My ALI year was a great opportunity to step back from my professional life and pause for personal reflection. As a fellow, you pursue areas of interest in social impact across Harvard graduate schools and the broader community. I was in this unique, collegiate environment with 47 like-minded people who’d had successful public- and private-sector careers. People left their egos at the door. I ended up with a group of friends for life.

Liz, you started your career as an engineer at IBM and then GE. What did you learn from those early experiences and how have they affected your approach to problem solving?

Lempres: My engineering education and early professional experiences were great training in problem solving. You learn to ask yourself questions like, “What are the most important issues? How do you structure the analysis? How do you manage lots of data? How do you solve a problem when you have very little data?” Perhaps even more importantly, I learned at both GE and IBM that problem solving is extremely powerful when it can be applied to real world issues in a practical and cost-effective way.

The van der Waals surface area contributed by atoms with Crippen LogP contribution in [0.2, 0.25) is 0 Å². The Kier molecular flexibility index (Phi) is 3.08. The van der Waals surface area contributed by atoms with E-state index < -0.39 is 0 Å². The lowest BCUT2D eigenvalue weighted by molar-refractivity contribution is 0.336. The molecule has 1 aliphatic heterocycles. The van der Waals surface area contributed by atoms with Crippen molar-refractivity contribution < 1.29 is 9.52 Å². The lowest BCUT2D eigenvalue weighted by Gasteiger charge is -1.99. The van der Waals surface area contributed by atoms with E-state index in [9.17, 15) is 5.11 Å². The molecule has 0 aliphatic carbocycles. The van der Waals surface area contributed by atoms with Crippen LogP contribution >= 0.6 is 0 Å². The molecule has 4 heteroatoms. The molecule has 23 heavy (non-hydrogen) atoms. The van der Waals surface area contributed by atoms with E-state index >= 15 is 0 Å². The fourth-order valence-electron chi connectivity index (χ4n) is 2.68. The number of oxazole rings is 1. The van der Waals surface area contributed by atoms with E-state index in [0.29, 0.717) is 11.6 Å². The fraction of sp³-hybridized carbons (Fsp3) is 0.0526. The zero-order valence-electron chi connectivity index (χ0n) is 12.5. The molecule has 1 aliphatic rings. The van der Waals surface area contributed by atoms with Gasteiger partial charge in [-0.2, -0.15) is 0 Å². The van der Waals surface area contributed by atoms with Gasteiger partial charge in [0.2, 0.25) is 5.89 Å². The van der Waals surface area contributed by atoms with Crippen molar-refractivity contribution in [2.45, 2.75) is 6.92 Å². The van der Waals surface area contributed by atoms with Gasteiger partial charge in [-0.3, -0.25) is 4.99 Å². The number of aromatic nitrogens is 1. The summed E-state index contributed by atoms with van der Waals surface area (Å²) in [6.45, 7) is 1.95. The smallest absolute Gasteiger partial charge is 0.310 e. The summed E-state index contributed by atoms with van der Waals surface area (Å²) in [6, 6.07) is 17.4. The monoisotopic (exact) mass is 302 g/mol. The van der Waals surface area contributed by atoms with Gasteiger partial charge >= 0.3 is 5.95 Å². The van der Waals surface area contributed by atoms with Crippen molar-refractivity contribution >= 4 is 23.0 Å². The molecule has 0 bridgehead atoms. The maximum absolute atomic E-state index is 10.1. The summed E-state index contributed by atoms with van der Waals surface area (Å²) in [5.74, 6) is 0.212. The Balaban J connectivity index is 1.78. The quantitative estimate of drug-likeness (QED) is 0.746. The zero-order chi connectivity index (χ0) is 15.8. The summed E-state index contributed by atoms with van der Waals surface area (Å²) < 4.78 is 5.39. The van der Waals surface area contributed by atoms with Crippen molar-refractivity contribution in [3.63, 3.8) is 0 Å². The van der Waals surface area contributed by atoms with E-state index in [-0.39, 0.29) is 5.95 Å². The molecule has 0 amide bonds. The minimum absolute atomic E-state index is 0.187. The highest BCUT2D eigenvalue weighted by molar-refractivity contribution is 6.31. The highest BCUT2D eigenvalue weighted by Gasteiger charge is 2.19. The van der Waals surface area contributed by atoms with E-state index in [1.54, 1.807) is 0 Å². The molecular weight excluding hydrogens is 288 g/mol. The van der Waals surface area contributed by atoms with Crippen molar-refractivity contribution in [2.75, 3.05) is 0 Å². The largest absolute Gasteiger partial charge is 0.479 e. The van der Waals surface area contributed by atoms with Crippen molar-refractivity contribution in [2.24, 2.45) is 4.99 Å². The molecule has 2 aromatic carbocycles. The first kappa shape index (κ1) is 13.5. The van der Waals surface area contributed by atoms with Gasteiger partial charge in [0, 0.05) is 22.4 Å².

Both companies are very customer centric. Engineering wasn’t just about solving a problem, it was about fixing what was broken or making things better to improve a real person’s experience.

Liz, in addition to your professional experience at GE, IBM, and then McKinsey, you bring rich governance know-how to Social Finance, as you’ve served on boards across different organization types. What makes board service rewarding?